We consistently work towards incorporating energy saving tactics into the buildings we design. We are committed to energy efficient spaces and reducing the environmental impact of each building. Today we are highlighting our Williams Science Center South Building Expansion which is on target for a very low air leakage rate of approximately 0.11 cfm/SF at 75 PA pressure.
Camroden Associates conducted the testing and prepared the text report including a chart that compares air leakage rates of this science building with other buildings. The report shows that our building has a lower air leakage rate than many similar facilities and it compares favorably with data published in the ASHRAE Research Report 1478. The report documented air tightness testing of 16 representative commercial buildings constructed since 2000 in the United States with test results ranging from 0.06 to 0.74 cfm/square foot at 75 Pa.
Why are our low air leakage test results such good news? Here are three very strong reasons to celebrate these results: moisture control, energy savings and encouragement to test future projects to assure the quality of the air control strategy for a building.
1. Prevention of moisture problems in the building enclosure
By constructing a building with low air leakage, we eliminate pathways where moist air can enter the exterior wall or roof construction and condense. This effect has been recognized and studied for over 30 years, and controlling it was the original goal behind building code requirements for air barriers. In a building with a low air leakage rate, the opportunities for moisture problems such as corrosion, mold and compromised thermal insulation have been dramatically reduced, if not eliminated.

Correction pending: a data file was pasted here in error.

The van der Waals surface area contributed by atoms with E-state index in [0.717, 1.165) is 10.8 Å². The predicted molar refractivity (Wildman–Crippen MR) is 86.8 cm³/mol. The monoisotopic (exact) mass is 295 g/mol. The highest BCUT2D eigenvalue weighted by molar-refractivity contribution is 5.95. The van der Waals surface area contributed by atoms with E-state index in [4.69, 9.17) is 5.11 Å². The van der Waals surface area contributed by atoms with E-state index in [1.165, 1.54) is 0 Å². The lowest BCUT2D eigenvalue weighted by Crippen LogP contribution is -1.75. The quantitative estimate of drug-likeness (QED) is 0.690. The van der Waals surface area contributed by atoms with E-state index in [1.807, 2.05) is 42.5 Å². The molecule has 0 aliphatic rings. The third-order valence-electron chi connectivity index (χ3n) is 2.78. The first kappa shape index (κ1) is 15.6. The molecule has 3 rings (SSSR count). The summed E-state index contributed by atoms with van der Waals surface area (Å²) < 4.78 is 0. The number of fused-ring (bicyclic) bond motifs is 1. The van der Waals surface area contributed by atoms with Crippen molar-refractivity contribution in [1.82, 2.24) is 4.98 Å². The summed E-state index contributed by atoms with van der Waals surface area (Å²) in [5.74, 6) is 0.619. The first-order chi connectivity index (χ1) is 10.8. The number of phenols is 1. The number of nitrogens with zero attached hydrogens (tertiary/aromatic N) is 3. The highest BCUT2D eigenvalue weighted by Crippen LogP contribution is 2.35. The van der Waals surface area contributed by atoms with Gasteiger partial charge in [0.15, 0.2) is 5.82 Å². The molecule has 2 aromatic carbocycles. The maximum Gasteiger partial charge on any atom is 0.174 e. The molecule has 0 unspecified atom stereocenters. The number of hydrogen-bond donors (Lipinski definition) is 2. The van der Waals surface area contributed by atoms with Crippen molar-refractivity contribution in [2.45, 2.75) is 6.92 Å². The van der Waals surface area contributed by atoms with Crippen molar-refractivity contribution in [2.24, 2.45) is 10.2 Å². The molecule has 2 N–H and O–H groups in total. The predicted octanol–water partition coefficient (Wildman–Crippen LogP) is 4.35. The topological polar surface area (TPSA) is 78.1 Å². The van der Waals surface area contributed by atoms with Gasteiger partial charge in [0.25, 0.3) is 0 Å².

2. Reduction of energy load on the building
Air infiltration and exfiltration through the building enclosure counteracts all our other efforts to provide good thermal resistance in our wall and roof assemblies and fenestration. For over a decade, the US Army Corps of Engineers has been studying the effectiveness of air tightness on overall energy consumption of buildings. The following chart from their Engineering and Construction Bulletin 2012-16 shows the relative improvement in energy savings predicted for a particular building type with increasingly lower air leakage. Since Massachusetts is within Climate Zone 5A, this chart suggests that, depending on the exact configuration of the building, an air leakage rate of 0.11 cfm/square foot could result in energy savings on the order of 30%.
Annual energy savings due to reduced air leakage calculated for a typical barrack building for different US climate zones.
Credit: US Army Corps of Engineers
3. Encouragement to require whole building air testing on all our projects
Our test results suggest that good control of air leakage is achievable with correct detailing, thorough documentation, appropriate materials and competent construction, supplemented by building enclosure commissioning. When the requirement for whole building air leakage testing is clearly communicated at the beginning of a project, the entire team knows that a high level of quality must be maintained throughout the design, documentation and construction process, so that expensive corrections will not be needed due to a failed test after the building is nearly completed.
We are proud of our sustainability achievements for the Williams College Science Center South Building and look forward to the college enjoying the new state-of-the-art research and teaching space.